Coca-Cola Beverages South Africa (CCBSA), Coca-Cola’s bottling partner in South Africa, is aiming to have 25% of its electricity powered by renewable sources by 2025.
The company says the first 10% of this renewable energy, about 18-million kilowatt hours a year, will be rolled out nationwide through rooftop solar photovoltaic (PV) units at 11 of its sites. This will be a combined installed capacity of 10.6 MW. Nine sites will be completed by the end of the year, with the last two expected to be completed by March 2019.
CCBSA is the seventh-largest Coca-Cola bottling partner worldwide by revenue and the biggest on the African continent, accounting for about 40% of the Coca-Cola volume sold in Africa.
Under a 25-year power purchase agreement (PPA) with its partner, renewable- energy developer and strategic equity investor Mulilo Group, CCBSA’s plants will also realise substantial savings in electricity drawn from the grid.
The plants are leased to Coca-Cola Beverages Africa (CCBA), Mulilo Energy Partners CEO Richard Doyle tells Engineering News, and are owned by a company established by Mulilo, which meets CCBSA’s broad-based black-economic- empowerment requirements.
CCBSA has an option to buy the plant back from Mulilo at any time.
“The financial benefit right now isn’t significant enough to pass [CCBSA’s] hurdle rates for a normal capital expenditure spend, but it does reduce our cost of electricity,” says CCBSA supply chain director Andrew Ferrett.
However, given the structure of the project agreement with Mulilo, together with the likelihood of further tariff increases from State-owned utility Eskom in the coming years, Ferret is convinced that, over the life span of the rooftop solar project, the financial benefits will be material, making the investment “extremely viable”.
Sustainable engineering solutions provider Romano Solar will build and operate the project, and was awarded the CCBSA project with Mulilo after an 18-month bid period.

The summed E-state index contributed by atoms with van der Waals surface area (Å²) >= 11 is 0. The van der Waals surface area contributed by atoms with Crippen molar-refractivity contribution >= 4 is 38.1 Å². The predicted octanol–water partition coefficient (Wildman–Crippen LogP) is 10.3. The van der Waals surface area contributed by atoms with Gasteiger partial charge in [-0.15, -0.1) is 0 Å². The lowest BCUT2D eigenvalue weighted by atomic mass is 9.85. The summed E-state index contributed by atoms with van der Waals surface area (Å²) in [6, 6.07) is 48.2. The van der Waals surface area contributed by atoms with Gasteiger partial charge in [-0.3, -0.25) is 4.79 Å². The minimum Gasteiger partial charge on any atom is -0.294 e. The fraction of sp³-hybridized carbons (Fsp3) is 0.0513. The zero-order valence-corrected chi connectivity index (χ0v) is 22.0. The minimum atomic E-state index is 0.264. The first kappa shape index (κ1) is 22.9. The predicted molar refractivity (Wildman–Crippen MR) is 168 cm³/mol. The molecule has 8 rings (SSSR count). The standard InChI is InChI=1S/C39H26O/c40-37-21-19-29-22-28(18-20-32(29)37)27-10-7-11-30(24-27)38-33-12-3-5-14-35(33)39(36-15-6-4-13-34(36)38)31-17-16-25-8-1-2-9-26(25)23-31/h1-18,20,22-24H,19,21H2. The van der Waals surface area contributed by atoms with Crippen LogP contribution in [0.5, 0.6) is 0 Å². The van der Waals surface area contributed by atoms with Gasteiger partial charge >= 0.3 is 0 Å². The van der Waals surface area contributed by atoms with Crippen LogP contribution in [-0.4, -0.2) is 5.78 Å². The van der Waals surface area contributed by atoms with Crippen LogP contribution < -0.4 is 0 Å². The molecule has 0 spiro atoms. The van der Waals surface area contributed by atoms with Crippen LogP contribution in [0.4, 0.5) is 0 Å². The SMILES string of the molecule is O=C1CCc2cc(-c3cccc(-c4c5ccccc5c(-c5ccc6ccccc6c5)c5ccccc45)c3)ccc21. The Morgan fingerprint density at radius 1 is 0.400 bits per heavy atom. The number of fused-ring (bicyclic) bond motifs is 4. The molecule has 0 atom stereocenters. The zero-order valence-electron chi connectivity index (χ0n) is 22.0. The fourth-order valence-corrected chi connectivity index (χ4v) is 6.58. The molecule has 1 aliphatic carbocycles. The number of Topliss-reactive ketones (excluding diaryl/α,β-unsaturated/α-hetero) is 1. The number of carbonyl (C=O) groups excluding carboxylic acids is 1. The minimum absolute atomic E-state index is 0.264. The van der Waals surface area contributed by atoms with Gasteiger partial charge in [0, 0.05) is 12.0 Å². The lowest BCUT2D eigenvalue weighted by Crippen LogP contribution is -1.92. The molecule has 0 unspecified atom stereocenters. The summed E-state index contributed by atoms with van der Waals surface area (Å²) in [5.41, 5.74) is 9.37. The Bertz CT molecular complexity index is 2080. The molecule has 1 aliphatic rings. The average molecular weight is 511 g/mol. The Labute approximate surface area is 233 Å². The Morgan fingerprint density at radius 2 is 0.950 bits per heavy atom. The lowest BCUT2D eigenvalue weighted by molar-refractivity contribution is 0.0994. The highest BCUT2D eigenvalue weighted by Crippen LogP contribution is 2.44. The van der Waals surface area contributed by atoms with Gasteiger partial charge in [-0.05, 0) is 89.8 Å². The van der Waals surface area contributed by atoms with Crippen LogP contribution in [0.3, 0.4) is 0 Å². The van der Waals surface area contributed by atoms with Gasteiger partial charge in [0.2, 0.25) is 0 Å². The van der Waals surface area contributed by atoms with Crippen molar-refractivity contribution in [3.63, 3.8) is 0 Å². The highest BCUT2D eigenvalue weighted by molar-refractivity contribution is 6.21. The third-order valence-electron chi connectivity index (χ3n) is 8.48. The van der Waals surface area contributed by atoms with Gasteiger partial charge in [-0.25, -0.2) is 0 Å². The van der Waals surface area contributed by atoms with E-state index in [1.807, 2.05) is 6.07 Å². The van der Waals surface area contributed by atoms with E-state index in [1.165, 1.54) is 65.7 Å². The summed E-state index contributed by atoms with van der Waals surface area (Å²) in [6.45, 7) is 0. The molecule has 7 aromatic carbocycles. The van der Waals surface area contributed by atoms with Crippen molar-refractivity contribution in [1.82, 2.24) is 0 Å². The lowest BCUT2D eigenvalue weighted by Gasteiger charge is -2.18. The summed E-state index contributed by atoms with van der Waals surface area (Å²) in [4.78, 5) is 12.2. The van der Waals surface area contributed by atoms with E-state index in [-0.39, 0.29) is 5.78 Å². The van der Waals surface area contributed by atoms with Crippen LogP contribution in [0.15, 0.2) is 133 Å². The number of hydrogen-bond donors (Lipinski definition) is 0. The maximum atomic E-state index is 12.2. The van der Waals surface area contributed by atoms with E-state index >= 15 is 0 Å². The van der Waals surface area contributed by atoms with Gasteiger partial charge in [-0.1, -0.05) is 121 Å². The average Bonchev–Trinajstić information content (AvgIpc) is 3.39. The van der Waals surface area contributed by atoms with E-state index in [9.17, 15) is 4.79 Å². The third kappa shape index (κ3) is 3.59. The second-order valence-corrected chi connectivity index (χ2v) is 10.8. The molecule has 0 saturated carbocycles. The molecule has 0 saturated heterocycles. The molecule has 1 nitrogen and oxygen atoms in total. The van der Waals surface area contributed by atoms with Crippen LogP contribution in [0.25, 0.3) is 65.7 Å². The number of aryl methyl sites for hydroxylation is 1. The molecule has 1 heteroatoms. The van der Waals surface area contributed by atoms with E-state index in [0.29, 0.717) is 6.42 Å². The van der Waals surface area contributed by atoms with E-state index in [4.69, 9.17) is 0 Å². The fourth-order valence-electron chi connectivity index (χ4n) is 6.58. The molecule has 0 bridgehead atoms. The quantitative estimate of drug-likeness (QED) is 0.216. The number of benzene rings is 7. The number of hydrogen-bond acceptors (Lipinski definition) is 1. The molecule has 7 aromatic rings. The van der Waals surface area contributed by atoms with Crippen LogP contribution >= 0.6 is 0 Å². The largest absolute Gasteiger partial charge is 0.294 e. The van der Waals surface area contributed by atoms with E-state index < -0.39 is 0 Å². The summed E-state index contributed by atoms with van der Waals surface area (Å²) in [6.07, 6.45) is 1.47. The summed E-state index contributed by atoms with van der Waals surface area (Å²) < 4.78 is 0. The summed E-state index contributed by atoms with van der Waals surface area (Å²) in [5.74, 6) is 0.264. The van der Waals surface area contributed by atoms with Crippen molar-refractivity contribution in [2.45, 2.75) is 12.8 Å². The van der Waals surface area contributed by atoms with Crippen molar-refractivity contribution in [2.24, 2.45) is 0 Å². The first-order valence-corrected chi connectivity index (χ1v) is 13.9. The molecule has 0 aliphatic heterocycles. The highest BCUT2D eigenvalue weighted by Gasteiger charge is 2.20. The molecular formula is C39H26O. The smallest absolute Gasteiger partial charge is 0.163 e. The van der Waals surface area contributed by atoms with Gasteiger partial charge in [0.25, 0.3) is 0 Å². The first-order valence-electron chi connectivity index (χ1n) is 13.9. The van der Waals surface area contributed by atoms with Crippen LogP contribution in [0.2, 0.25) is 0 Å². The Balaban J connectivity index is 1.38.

Investec, through its Power & Infrastructure Finance division, is the lead arranger and underwriter for the transaction, which is funded using a PPA. Investec is one of the leaders in the provision of funding for the rooftop solar sector in North America and leveraged its international expertise and deep understanding of the solar industry to provide an innovative funding solution for Mulilo.
The solar PV generation systems at CCBSA’s plants will assist in decreasing the use of coal by South African thermal electricity generation power plants by about five-million tonnes a year and carbon emissions by 14 000 t/y.
“All our plants are supplied electricity by Eskom, using coal as a fuel source,” says Ferrett.
FIRST SYSTEM INSTALLED
The first system in Devland has successfully been installed, with Midrand and Pretoria to follow this month.
Eight more systems will be installed and rolled out over the rest of the year at Gutsche and Tannery, in Bloemfontein; Wadeville, in Gauteng; Elgin, in the Western Cape; Polokwane, in Limpopo; and Phoenix, in KwaZulu-Natal. The installations are expected to be completed during November and December.
The last of the systems – Premier Place, in KwaZulu-Natal, and Lakeside, in the Eastern Cape – will be installed in February 2019.